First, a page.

Wearing more me made clothes this month has led me to really hone in on the kinds of garments I wear most often. A Fair Isle vest would probably be included in even the tiniest of my personal capsule wardrobe so it seems absurd that I don’t actually have one I made myself. Enter swatching. While focussing on playing with colours and practising knitting with dpns and a belt I got distracted from paying attention to the arrangement of my yarns. Although I quickly swapped the colours to the correct hand I started wondering just how big a difference colour dominance really meant.
So I made a mini swatch in the same colours and pattern to see what happened when I switched the dominance. I was shocked by how different the two swatches were. So now we know that colour dominance matters here’s how it works.
In any stranded colourwork you hold one colour so that it’s always coming from under the other colour when you switch yarns. This will naturally be consistent across a row as long as you’re not dropping the yarns and picking them up again when switching colours. I prefer to hold one in each hand but you might like both in one hand better.
If the colour is held higher it’s going straight across to the next set of stitches in its colour. The yarn held lower is dipping down a little before stranding across and then back up again to reach the stitch. Some of that extra yarn naturally transfers into the stitch, making the stitches in the lower yarn bigger. Hence dominant colour — it makes the pattern pop more against the background.
These swatches are a great example of the effect this has: lines made up from single stitches only create a joined up line in the pattern when worked in the dominant colour. The only thing that’s changed between the two swatches is which colour was dominant on each row otherwise they’re the same pattern in the same colour combination (except for one row on the first swatch where I was trying out the the other background colour). The one on the right is a bit distorted at the edges because the swatch was so tiny.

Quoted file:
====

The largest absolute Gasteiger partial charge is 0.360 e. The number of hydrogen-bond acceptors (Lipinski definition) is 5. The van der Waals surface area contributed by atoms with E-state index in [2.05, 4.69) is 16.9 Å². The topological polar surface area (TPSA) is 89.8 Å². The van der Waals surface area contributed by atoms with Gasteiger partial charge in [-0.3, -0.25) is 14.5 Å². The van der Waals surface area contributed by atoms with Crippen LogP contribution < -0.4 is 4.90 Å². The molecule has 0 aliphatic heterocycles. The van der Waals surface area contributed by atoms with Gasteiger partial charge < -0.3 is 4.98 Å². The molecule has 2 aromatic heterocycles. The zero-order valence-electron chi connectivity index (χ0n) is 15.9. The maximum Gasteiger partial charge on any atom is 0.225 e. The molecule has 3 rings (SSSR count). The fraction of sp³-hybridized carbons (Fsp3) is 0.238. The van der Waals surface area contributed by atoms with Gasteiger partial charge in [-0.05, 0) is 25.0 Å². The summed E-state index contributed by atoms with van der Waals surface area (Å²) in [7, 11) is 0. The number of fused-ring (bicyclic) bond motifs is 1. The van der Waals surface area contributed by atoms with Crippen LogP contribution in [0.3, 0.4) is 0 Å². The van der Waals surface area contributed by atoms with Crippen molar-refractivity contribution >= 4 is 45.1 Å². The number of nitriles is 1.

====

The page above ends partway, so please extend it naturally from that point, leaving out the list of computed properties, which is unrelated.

Knowing which colour should be dominant
The pattern colour should always be dominant but it’s easier to tell which is the pattern and which is the background on some charts than others. For traditional Fair Isle charts I vastly prefer charts like this where the pattern and arrangement of colours are separated.
The dotted squares are worked in the pattern colour and the empty squares in the background colour. The coloured columns then show which colour is to be used for the pattern and which for the background on each row — sometimes the same colour will be a background colour on one row and a pattern colour on a later row. In this case it also allows two very different palettes to be given for the same pattern.
Not all designs have a clear pattern vs background. In that case the most important thing is to be consistent.
Do you struggle with tight bind offs? Whether you’re knitting a toe-up sock, a top-down sweater, or a lacy shawl, a bind off that’s too tight can really get in the way of enjoying your finished project! Here are 3 easy methods to work a stretchy bind-off without sewing.